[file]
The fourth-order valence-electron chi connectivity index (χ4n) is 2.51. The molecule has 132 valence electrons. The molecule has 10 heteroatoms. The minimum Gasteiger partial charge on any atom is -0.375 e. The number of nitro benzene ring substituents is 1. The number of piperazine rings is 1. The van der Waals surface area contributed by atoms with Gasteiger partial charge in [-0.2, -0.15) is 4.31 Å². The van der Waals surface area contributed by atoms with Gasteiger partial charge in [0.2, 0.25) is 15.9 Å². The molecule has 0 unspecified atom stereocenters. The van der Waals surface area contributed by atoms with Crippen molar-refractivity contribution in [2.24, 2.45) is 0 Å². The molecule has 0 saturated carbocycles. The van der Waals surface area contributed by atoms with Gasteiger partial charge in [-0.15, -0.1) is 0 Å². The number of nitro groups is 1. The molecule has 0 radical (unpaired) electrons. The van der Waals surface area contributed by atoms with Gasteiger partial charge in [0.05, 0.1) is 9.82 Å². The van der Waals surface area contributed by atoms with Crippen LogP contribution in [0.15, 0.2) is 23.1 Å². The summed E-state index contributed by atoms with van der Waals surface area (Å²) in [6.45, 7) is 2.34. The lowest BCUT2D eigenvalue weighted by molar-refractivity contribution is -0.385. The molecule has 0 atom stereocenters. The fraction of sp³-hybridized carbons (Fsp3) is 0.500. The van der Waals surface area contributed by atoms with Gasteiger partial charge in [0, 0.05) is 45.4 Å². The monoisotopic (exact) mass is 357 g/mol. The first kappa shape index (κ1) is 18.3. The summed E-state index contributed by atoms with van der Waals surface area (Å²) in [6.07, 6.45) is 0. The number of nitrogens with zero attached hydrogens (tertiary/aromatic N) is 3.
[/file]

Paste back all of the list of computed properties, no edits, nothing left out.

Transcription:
The fourth-order valence-electron chi connectivity index (χ4n) is 2.51. The molecule has 132 valence electrons. The molecule has 10 heteroatoms. The minimum Gasteiger partial charge on any atom is -0.375 e. The number of nitro benzene ring substituents is 1. The number of piperazine rings is 1. The van der Waals surface area contributed by atoms with Gasteiger partial charge in [-0.2, -0.15) is 4.31 Å². The van der Waals surface area contributed by atoms with Gasteiger partial charge in [0.2, 0.25) is 15.9 Å². The molecule has 0 unspecified atom stereocenters. The van der Waals surface area contributed by atoms with Crippen molar-refractivity contribution in [2.24, 2.45) is 0 Å². The molecule has 0 saturated carbocycles. The van der Waals surface area contributed by atoms with Gasteiger partial charge in [-0.15, -0.1) is 0 Å². The number of nitro groups is 1. The molecule has 0 radical (unpaired) electrons. The van der Waals surface area contributed by atoms with Gasteiger partial charge in [0.05, 0.1) is 9.82 Å². The van der Waals surface area contributed by atoms with Crippen LogP contribution in [0.15, 0.2) is 23.1 Å². The summed E-state index contributed by atoms with van der Waals surface area (Å²) in [6.45, 7) is 2.34. The lowest BCUT2D eigenvalue weighted by molar-refractivity contribution is -0.385. The molecule has 0 atom stereocenters. The fraction of sp³-hybridized carbons (Fsp3) is 0.500. The van der Waals surface area contributed by atoms with Gasteiger partial charge in [0, 0.05) is 45.4 Å². The monoisotopic (exact) mass is 357 g/mol. The first kappa shape index (κ1) is 18.3. The summed E-state index contributed by atoms with van der Waals surface area (Å²) in [6.07, 6.45) is 0. The number of nitrogens with zero attached hydrogens (tertiary/aromatic N) is 3.